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Cycling snacks–what should you eat on a bike ride?

   Words by ZAC Cycles

   on 26/04/2018 11:52:30

What should you eat on a bike rideRacking up the miles or riding a sportive, what should you eat if you want to keep those pedals turning?

This isn’t a complete guide to optimal eating for cycling written by scientists or nutritional experts but we have put together a few suggestions based on some helpful articles and thrown in our two penn’orth worth.

What did the pro’s eat ‘back in the day’?

The first Tour de France was won by drinking from fountains and eating at bars along the route. The following year the winner’s daily diet included 11 litres of hot chocolate, four litres of tea, champagne and 1.5kg of rice pudding. Things didn’t get much better for quite a few years with beer, wine and champagne being used for hydration (sure that made the races way more fun!) and picnic foods such as bread and pasta.

Thankfully by 1939 nutrition was starting to be considered more important and by the mid 1960’s opinions were changing with the invention of one of the first sports drinks, Gatorade.

What should you be packing in your picnic?

Unfortunately there isn’t a definitive answer as it’s very much a personal choice as to what works best for your body. We have listed some of the more popular suggestions and included links to qualified advice too.

Food to fuel your ride

  • Bananas
  • Jelly babies
  • Gels
  • Flapjack
  • Jam / peanut butter & jam sandwiches
  • Malt Loaf
  • Mars / Snickers bar
  • Cake!

USEFUL LINKS

road cc – how to eat right for sportives and long rides

British Cycling – cycling nutrition on event day

Feed Zone – cycling and triathlete specific recipes for every-day and on the bike

Minimalist Baker – easy recipes to make your own energy bars (vegan and gluten free)

cake2Yet more foody questions – what to eat for breakfast, how often to eat during a ride……….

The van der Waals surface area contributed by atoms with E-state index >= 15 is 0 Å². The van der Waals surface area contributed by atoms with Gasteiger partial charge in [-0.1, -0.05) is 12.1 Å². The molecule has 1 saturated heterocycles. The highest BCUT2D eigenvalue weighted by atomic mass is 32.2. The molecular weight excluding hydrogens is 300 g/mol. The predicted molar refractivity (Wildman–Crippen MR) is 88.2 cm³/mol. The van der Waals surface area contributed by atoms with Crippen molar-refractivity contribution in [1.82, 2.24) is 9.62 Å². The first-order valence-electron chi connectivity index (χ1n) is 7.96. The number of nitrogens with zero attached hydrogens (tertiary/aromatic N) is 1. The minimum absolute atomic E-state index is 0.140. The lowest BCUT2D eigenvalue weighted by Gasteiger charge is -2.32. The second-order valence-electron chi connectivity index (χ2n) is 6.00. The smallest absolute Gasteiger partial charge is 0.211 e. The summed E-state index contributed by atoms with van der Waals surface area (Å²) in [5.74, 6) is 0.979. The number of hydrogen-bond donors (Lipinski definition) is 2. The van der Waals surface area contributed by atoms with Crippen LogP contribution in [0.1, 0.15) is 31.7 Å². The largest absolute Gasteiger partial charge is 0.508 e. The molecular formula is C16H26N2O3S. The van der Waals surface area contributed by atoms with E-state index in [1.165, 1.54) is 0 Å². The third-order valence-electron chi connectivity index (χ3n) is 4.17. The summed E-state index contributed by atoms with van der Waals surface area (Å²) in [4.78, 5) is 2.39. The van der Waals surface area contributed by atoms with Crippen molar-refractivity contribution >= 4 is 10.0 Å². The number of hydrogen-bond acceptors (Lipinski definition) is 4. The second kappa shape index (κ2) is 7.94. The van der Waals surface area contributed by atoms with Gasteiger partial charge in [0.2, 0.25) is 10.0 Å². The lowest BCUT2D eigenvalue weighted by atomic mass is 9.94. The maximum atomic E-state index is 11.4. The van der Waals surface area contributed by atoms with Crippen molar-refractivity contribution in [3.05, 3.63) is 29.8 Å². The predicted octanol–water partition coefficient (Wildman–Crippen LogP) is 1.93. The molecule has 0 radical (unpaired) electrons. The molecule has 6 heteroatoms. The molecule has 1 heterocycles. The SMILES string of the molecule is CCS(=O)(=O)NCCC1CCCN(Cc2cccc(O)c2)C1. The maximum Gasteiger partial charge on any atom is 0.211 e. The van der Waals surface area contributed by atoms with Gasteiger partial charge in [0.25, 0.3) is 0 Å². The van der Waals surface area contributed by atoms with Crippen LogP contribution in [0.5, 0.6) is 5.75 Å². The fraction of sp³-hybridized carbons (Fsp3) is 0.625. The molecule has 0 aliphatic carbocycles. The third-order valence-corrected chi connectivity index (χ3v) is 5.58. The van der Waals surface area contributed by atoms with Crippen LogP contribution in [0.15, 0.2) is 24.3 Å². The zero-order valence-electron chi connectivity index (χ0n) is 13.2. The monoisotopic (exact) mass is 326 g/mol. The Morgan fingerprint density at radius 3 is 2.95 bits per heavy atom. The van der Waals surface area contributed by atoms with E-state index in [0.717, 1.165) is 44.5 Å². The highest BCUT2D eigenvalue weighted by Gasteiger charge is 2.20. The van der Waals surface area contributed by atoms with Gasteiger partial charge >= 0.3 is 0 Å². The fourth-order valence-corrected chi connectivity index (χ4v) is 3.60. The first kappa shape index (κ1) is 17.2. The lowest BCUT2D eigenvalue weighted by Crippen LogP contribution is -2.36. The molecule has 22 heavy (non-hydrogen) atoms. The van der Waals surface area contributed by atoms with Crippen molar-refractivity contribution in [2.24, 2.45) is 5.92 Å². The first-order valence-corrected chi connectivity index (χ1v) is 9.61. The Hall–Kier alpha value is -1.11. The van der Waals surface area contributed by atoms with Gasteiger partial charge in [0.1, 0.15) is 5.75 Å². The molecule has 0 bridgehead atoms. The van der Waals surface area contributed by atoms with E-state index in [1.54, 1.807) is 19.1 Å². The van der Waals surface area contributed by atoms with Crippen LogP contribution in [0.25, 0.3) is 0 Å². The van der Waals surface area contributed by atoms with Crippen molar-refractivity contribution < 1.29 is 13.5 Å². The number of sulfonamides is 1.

Getting your food right on the bike is only half the battle. What do you eat the night before, how do you fit in breakfast with pre-event nerves and how often should you be munching the jelly babies?

We have summarised a few top tips based on our own experiences and included links to more detailed and expert advice that might be useful.

The night before

Eating a bowl of pasta the night before a ride isn’t going to suddenly make you awesome if the weeks before you have lived off a diet of chips and beer (sorry, we have tried and it really doesn’t work). Try to keep healthy-ish in the weeks leading up to your ride.

Stick to what you would usually eat, a high carb meal is good but don’t eat a mountain of pasta if you know that doesn’t usually sit well. Choose something you know is easy to digest.

A few favourites: spag bol with garlic bread, chicken / veg risotto, lentil / meat casserole with rice or bread.

Event morning

Again, don’t change what you usually have for breakfast. Porridge is always a top brekkie but if you usually have toast and cereal then stick with it.

Definitely don’t skip breakfast, you are going to need those Weetabix when you hit the first climb. Everyone is different but most people like to eat a good few hours before the event start, you can always top up with a cereal bar or toast an hour or so before you get riding.

A few favourites; porridge with honey, beans on toast (food of champions!), fruit toast and yogurt, (coffee – a staple for many cyclists).

During the ride

What you eat and how often is specific to each person but the general rule is for rides over 90 minutes you will need to take on extra food from the start; remember you are fuelling for the miles ahead, don’t wait until you feel hungry. The same applies for hydration, little and often.

USEFUL LINKS

British Cycling – Top 10 tips for event day nutrition

Total Women’s Cycling – Top 5 cycling nutrition tips

Recover and………relax

The hard work is done, you’ve got round the ride so it’s time for recovery. Try to eat within 1 hour of finishing, ideally 30 minutes, to put back everything you have taken out. This is the body’s most efficient time to absorb all the good stuff and help to repair and recover. Don’t forget to keep up with the fluids too.

A few healthy favourites; lean meat / cheese and salad sandwich, baked beans / scrambled egg /sardines on toast, jacket potato with beans / cheese.

cafe stopBelow is one last article about the most common nutrition myths. Good luck out there and keep enjoying those café stops!

Bike Radar – 12 cycling nutrition myths

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